Out of the most rapidly shrinking denominations, how many are liberal? Almost all of them? Which seminaries are bleeding the most, conservative or liberal? Take a guess. And how about major youth gatherings – yes, youth gatherings – for prayer and worship and teaching? Which events draw the biggest crowds? If you said “conservative” you’d be right again.

In recent years, I’ve been invited to speak on the subject of “Can You Be Gay and Christian?” at: 1) the most financially generous church in America, which gives more than one million dollars to world missions every month; 2) the largest megachurch in Europe, with a membership of more than 70,000; and 3) the largest evangelical church in the Philippines, with a sanctuary that seats 10,000 (and a much larger membership than that). 

And this represents a much larger pattern: The most thriving, growing churches in the world hold to conservative sexual ethics.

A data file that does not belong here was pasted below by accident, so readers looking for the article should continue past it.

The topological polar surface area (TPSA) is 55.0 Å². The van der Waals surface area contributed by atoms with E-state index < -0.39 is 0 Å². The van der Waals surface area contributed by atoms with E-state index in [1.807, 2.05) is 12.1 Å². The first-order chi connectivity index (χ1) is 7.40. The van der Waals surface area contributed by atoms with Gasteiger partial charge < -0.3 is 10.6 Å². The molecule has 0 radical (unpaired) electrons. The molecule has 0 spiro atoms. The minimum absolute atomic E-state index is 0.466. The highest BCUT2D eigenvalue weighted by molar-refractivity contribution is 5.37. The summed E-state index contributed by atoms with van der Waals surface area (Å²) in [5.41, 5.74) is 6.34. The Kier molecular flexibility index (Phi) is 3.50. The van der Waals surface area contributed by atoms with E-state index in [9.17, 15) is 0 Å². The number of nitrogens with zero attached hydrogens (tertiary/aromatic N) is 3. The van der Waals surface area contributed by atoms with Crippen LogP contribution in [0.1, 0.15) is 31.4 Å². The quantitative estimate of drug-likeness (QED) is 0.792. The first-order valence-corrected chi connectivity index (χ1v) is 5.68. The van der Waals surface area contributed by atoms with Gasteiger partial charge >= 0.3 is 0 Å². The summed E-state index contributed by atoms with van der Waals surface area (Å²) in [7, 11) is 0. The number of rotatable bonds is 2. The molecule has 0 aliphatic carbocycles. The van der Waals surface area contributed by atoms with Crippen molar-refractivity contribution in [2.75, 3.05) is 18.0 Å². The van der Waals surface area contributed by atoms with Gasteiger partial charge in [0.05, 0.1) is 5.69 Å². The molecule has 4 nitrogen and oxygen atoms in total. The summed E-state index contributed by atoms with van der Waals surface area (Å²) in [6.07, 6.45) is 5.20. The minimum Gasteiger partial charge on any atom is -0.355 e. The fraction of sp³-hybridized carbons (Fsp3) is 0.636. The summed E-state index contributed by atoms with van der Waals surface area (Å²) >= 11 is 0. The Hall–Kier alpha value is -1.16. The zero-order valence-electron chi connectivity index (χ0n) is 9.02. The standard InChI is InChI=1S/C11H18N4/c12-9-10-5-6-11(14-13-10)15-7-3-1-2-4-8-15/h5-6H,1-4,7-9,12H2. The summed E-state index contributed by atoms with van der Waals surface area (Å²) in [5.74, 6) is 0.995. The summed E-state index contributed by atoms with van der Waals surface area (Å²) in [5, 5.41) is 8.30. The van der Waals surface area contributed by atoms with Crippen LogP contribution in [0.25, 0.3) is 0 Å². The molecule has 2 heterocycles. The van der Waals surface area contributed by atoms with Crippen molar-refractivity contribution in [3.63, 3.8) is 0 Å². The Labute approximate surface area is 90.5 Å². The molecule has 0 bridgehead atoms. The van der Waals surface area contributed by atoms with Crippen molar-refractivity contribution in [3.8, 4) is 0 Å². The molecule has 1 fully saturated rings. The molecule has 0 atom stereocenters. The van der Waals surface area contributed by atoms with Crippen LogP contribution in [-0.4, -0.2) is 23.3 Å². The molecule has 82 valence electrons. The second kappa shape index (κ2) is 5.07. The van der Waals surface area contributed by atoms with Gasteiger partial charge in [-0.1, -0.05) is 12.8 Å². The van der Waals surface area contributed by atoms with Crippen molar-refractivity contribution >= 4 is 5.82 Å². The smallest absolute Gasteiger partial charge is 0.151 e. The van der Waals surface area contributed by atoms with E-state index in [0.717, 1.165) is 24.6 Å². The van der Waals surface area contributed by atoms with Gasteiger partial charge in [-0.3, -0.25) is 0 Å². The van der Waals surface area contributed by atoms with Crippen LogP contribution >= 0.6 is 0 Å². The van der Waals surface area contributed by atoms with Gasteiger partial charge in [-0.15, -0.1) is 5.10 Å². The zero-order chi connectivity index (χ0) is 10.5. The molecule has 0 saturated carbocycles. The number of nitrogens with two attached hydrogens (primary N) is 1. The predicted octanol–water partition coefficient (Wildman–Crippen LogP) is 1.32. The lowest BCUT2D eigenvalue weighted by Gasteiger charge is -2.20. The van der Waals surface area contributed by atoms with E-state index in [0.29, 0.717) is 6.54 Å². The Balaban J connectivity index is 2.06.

In contrast, churches like the once influential GracePointe in Franklin, Tennessee have seen a massive decline in numbers after embracing same-sex “marriage,” losing as much as 80 percent of its membership in the last few years.

As for having a national influence, isn’t it interesting that, this same, vilified “religious right” that was deemed almost dead and buried just a few years back is the key spiritual group seeking to provide godly counsel to the president? And didn’t some of these religious “has-beens” help defeat pro-abortion candidate Hillary Clinton? And should I mention that a good number of the signers to the Nashville Statement can hardly be categorized as politically-affiliated members of “the religious right”? (It would take too long to demonstrate this now, but for anyone interested, the names are here.)